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Weekly Update – Jim Houser’s world at the Bride


This week’s Weekly has my review of Jim Houser‘s show at Painted Bride. Below is the copy with some pictures. More at flickr.

Back to Black
Jim Houser spills his NPR-addled subconscious.

Jim Houser
Black Lurker with arrow in heart greets you in Jim Houser’s Painted Bride installation.

Black has never been the anchor color in Jim Houser’s mostly pastel installations, but it’s all over his new two-floor piece at the Painted Bride. From boulder-headed characters called lurkers to small candles, shells and rocks on the memorial-like shelves that dot the walls, the preponderance of black changes the tenor of Houser’s universe from eggs over easy in the Cozy up Diner to burnt toast and black coffee in the Atomic Cafe. Houser’s art has sidled into a new zone where anger is the new guy in town, and he’s bigger and badder than everyone else around.

Jim Houser
Arrow draws green blood from the green wall.

It’s not that all Houser’s previous works were set in Candy Land. He’s always made art with an edge. Among the octopuses, cats, sweet-faced talkers and 10-gallon hats, there have always been lurkers and weird bits of language evoking the darker side of life. (“Gaper delay,” “amok” and “germs” written in a typeface made of bones isn’t particularly upbeat.)

But the ratio of darkness to light in previous installations was different. In this new installation—the most ambitious I’ve seen and way edgier than his previous five solo shows at Spector Gallery—Houser lets the downbeat dominate. And it gives the whole installation a jolt of guts and grit.

Jim Houser
A perfect fit, like a noose, says head on the flag

A new motif adds to the angry feel. Little 3-D toy arrows impale the walls as if flung by an unseen enemy, and the wall bleeds green paint where the arrow hits its mark; the big black lurker has an arrow in his heart. The world is under siege. Houser’s under siege. Everyone’s throwing arrows everywhere.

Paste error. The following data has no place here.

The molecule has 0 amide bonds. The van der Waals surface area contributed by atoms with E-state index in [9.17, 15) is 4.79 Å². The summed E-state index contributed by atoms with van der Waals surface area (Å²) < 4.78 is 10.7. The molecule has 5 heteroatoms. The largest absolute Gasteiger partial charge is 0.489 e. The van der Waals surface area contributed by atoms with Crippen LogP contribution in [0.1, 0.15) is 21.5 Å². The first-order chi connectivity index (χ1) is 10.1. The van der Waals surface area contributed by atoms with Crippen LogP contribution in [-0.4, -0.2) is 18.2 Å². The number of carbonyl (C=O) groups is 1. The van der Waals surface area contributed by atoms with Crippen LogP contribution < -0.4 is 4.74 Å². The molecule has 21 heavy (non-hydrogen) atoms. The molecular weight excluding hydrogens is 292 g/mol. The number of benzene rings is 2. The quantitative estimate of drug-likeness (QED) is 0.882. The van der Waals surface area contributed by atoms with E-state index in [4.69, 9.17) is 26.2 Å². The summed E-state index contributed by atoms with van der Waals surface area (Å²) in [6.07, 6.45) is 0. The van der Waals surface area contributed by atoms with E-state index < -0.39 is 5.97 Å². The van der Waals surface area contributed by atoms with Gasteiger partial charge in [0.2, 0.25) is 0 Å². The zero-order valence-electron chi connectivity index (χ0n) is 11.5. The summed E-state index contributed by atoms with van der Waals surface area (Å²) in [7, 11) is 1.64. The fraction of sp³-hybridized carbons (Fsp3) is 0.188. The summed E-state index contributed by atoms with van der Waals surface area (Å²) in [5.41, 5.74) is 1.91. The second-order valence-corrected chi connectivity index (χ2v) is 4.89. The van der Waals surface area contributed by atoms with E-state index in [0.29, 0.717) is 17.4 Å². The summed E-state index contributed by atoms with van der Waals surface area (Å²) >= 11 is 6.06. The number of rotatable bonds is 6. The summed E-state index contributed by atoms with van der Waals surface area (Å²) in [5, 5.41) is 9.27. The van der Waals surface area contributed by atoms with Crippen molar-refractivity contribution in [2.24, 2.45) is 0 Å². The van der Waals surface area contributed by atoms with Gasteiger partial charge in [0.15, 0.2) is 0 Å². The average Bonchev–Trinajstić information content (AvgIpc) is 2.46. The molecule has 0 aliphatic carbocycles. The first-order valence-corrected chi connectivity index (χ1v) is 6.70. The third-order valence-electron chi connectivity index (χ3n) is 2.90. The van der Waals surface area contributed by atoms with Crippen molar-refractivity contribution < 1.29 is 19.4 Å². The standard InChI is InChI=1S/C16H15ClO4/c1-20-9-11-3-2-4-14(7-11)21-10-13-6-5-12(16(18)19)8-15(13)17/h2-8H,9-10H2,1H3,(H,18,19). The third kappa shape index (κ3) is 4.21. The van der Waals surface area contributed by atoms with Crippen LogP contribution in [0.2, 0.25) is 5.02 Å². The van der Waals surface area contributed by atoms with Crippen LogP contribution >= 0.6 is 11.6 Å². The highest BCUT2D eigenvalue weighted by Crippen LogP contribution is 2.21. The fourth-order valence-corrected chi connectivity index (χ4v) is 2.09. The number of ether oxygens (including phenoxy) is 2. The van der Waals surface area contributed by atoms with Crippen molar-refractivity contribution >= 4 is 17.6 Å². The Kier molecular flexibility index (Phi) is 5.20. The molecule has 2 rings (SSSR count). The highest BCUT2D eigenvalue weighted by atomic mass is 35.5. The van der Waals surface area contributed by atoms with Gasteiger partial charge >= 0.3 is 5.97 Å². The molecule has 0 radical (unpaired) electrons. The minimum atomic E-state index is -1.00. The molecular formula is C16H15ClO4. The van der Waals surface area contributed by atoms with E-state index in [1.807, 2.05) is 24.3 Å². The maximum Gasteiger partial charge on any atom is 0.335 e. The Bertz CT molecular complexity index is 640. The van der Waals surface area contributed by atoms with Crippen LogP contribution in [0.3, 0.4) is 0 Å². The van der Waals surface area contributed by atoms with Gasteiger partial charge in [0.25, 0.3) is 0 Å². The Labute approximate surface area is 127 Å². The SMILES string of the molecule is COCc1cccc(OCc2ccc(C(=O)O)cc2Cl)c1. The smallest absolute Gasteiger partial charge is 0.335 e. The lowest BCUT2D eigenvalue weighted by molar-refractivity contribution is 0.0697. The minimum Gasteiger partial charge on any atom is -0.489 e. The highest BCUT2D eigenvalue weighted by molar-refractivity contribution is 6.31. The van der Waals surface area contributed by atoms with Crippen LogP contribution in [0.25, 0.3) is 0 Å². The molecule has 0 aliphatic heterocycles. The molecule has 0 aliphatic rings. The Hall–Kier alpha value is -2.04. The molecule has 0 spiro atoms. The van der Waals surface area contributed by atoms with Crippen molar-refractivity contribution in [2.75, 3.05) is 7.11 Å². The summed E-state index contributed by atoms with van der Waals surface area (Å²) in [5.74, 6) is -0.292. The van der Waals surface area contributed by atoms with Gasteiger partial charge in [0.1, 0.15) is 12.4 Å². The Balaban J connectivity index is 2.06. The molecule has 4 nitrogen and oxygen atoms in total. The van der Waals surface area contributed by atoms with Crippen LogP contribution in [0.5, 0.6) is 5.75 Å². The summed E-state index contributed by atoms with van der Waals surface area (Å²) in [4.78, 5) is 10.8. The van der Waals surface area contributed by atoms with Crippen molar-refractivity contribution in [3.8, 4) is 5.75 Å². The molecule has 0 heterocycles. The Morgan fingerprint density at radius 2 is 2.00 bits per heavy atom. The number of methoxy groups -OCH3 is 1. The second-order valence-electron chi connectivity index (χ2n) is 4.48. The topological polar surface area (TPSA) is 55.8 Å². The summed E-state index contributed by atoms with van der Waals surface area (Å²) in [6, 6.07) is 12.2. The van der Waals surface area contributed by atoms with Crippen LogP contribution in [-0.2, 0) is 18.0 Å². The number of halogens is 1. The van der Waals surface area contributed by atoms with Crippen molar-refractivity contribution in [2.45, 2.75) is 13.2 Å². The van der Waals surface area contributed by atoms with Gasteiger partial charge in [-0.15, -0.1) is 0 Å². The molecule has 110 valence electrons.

Houser is a self-taught artist who distills life into explosions of words, images and objects which he then flings onto walls. Reading the text in this installation clarifies what’s on his mind: “Toxins in the blood”; “It gets worse”; “A perfect fit”; “Like a noose”; “Like a fist, filled with pills”; “Blood loss.” The artist once told me he listens to NPR constantly.

Jim Houser
Hallmark of a Houser installation is the wall painting with animals, people, and words. I love this little elephant whose head is like a teapot.

The show was almost entirely sold out before the opening. Houser had a waiting list of collectors who came, saw and snapped it up. His work is now in the collections of the PMA and PAFA—as they should be. That he doesn’t have a Pew Fellowship is incomprehensible.

Jim Houser
Upstairs at the opening of the two-floor installation.

Houser is a Philly phenom. There are many who now copy his style, but he’s the original. The 2005 book about the artist, Babel, is the closest thing to a Houser retrospective we have.

Looking at that book and this installation, it’s clear Houser has made a leap forward. He’s let the dark emerge without losing the wit and playfulness. It wasn’t the safe thing to do, but it was the right thing.

“This Beating Heart Acts as a Timer”
Through May 19. Free. Painted Bride, 230 Vine St. 215.925.9914.